We could get into the church by crawling under the main door, that's if you were thin enough. The church steps were well worn down, to think how many years it took to wear away is mind boggling. We used to play amongst the furniture that came out of the bombed houses in Liquorepond Street. I went into the false roof once and found an old newspaper, it had turned yellow, dated in the eighteenth century, I threw it down thinking of the germs what could be on it. I now wished I had kept it.
When we went to play in the Nelson Field, we used to go down Chapel Passage, and in the Church Wall where metal gratings to let air into the vaults, but it was impossible to see inside.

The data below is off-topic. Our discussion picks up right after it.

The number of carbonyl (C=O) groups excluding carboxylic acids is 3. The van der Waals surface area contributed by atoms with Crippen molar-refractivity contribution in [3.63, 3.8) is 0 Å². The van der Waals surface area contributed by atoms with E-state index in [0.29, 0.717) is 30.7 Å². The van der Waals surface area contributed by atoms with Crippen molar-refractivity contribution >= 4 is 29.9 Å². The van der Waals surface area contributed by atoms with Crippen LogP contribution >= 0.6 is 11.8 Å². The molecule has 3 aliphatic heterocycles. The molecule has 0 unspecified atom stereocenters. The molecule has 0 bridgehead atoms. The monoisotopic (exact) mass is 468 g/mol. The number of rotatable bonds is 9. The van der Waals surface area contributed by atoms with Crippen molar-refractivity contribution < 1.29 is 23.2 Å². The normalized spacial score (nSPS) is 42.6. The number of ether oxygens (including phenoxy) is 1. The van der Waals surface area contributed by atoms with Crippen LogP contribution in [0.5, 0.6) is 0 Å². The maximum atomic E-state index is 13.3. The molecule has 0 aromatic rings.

Years later they started to take it down, for some reason, I suppose it was to make way for flats. Being nosey I went inside when the workmen had gone home. Part of the roof had crashed, and the church floor had given way. I could see quite clearly lines of coffins all dusty, some with lids smashed in; one was a long coffin, whoever it was, he or she, must have been tall, on the nameplate, was the name Ingram.
A memory shared byon Dec 19th, 2010.
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